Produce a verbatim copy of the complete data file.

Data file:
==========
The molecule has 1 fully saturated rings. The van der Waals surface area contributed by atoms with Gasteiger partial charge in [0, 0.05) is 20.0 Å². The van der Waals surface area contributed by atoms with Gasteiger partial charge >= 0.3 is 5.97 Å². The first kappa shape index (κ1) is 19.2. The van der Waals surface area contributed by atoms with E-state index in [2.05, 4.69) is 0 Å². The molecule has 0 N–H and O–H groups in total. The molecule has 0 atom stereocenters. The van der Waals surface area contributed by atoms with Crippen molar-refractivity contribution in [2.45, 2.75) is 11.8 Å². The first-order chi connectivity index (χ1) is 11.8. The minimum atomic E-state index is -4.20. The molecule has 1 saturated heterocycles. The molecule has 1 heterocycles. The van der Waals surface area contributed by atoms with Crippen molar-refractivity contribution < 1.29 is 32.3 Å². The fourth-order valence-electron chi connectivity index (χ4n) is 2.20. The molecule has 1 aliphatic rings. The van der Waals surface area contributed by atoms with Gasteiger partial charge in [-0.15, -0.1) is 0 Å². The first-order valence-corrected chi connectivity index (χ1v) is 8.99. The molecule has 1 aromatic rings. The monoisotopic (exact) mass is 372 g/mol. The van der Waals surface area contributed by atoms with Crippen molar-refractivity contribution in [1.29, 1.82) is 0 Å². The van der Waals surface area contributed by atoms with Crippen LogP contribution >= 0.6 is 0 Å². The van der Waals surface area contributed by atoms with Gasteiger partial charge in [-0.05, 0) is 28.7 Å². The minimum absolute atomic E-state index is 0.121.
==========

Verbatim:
The molecule has 1 fully saturated rings. The van der Waals surface area contributed by atoms with Gasteiger partial charge in [0, 0.05) is 20.0 Å². The van der Waals surface area contributed by atoms with Gasteiger partial charge >= 0.3 is 5.97 Å². The first kappa shape index (κ1) is 19.2. The van der Waals surface area contributed by atoms with E-state index in [2.05, 4.69) is 0 Å². The molecule has 0 N–H and O–H groups in total. The molecule has 0 atom stereocenters. The van der Waals surface area contributed by atoms with Crippen molar-refractivity contribution in [2.45, 2.75) is 11.8 Å². The first-order chi connectivity index (χ1) is 11.8. The minimum atomic E-state index is -4.20. The molecule has 1 saturated heterocycles. The molecule has 1 heterocycles. The van der Waals surface area contributed by atoms with Crippen molar-refractivity contribution < 1.29 is 32.3 Å². The fourth-order valence-electron chi connectivity index (χ4n) is 2.20. The molecule has 1 aliphatic rings. The van der Waals surface area contributed by atoms with Gasteiger partial charge in [-0.15, -0.1) is 0 Å². The first-order valence-corrected chi connectivity index (χ1v) is 8.99. The molecule has 1 aromatic rings. The monoisotopic (exact) mass is 372 g/mol. The van der Waals surface area contributed by atoms with Crippen molar-refractivity contribution in [1.29, 1.82) is 0 Å². The van der Waals surface area contributed by atoms with Crippen LogP contribution >= 0.6 is 0 Å². The van der Waals surface area contributed by atoms with Gasteiger partial charge in [-0.05, 0) is 28.7 Å². The minimum absolute atomic E-state index is 0.121.